He said to me, while in front of the mirror as he tried in vain to tidy his disorderly hair, “Let’s go and see the sea.”

It was on the beach overlooking which I had so pleasurable a lunch nearly eighty-five years later that they sat on an upturned boat.

The midday sun gave hardly any heat. It was the unique moment at which it said that the body buries its shadow under its feet. There was a lot of wind, but he took off his hat, holding it on his knee with his hand, his other hand resting on the top of his cane. He remained thus, absorbed, silent, before the constant coming and going of the waves that, untiringly, moved as if under a curse that would never allow them peace. After a long while of contemplation, he pointed to one of the humble little fishermen’s houses: “Who could be living there behind one of those windows, free of all worries?” After he stood up with a great effort and walked laboriously on the shifting sand, in which he almost submerged his feet, we undertook our return in the deepest silence. 

There may be more tragically affecting deaths than those of Machado and his mother, but if so, I do not know of them. He was sharing a room in the hotel with his mother, and the doctor came to see him when called: 

Dr. Cazabens prescribed some medicine and said to us that he could do nothing. Antonio was dying, there was not room for the slightest doubt. . . . For four days he was very agitated and disturbed. . . . At times, we heard him say, “Goodbye mother! Goodbye mother!”—but she, who was very near in the other bed, did not hear him because she was in a deep coma.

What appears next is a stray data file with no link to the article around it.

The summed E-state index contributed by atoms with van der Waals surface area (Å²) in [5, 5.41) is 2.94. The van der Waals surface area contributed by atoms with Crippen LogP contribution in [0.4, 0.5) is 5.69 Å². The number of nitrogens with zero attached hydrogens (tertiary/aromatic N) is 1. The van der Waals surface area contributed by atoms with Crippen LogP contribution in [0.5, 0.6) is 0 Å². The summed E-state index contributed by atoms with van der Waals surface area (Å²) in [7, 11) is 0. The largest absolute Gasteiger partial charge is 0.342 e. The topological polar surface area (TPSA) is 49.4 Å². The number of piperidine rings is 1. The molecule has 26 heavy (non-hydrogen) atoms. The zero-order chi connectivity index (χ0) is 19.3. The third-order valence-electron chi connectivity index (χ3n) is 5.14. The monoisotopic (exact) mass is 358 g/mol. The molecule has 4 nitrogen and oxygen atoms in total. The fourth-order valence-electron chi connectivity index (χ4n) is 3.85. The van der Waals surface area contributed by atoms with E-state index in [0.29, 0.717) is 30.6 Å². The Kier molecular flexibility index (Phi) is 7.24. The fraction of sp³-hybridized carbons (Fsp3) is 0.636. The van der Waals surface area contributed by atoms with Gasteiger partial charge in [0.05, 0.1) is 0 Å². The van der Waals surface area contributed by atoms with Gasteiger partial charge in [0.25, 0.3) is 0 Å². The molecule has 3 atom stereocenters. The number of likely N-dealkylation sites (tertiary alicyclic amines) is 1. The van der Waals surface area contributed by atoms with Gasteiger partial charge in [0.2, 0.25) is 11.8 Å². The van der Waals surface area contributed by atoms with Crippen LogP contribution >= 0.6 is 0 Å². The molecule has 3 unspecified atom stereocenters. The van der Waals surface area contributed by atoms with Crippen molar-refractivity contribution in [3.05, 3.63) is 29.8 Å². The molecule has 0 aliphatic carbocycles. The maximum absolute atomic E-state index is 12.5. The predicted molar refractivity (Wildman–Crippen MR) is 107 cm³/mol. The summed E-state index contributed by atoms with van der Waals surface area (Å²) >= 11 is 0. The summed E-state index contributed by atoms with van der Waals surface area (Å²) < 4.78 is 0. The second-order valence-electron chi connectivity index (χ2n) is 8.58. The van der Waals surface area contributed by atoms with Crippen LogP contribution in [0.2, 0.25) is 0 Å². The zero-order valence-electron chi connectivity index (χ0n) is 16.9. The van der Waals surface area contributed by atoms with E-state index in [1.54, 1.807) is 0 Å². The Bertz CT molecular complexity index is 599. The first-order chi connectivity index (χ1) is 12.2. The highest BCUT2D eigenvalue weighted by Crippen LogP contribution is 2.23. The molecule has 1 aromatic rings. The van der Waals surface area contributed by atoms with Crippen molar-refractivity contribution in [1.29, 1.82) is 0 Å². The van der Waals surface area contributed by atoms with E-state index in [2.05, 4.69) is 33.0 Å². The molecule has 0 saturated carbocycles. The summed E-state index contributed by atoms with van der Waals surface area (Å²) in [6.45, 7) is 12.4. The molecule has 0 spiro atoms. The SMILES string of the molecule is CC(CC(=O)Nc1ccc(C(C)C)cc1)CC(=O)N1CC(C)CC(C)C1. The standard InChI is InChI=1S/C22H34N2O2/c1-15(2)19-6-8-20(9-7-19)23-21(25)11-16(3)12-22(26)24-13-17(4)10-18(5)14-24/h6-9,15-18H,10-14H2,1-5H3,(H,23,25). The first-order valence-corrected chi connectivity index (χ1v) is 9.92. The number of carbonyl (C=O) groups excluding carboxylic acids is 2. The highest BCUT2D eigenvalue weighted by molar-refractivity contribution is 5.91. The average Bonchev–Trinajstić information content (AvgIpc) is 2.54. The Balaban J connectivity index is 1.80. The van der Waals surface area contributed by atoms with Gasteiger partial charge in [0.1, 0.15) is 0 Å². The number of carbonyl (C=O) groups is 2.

He died on February 22, 1939, at half past three in the afternoon. 

When Antonio died, as the room was small, they had to remove his body raising it over the bed in which his mother was dying. . . . They soon enshrouded him in a sheet, because this was how his brother wanted to interpret the sentence that he had uttered about the unnecessary ceremonial of some burials: “To bury a person, to wrap him in a sheet is enough.”

I thought, on reading this, of the last verse of one of Machado’s poems:

They are good people who live,
Labor, pass by and sleep,
And on a day just like the others,
Rest below the earth.

His mother, then in a coma, had a sudden lucid interval:

Hardly had they removed Antonio’s body than, by one of those things that amaze, his mother had a few lucid moments. She turned to look at Antonio’s bed and asked . . . with a weak and anxious voice, “Where is Antonio? What has happened?” Antonio’s brother said that Antonio was ill and had been taken to hospital where he would be cured, but the mother gave him a look that showed that she did not believe him, closed her eyes and died three days later. 

Machado seems to have written nothing while in Collioure, but in his pocket after death was found a crumpled piece of paper on which, in pencil, he had written “To be, or not to be” (in Spanish), and a single line of verse:

These blue days and this sun of childhood . . .

After my mother died, I found a letter to her dated 1944 from her sister in Shanghai, where the latter and my grandparents had taken refuge, informing her that they had both died within a very short time of one another, and asking her whether she wanted the inscription on the tomb to be in English or German. 

Was it right, then, that I, so fortunate by comparison with my forebears, should bask in the blue day and sun in Collioure, and enjoy myself so greatly? Yes, provided that I did not forget.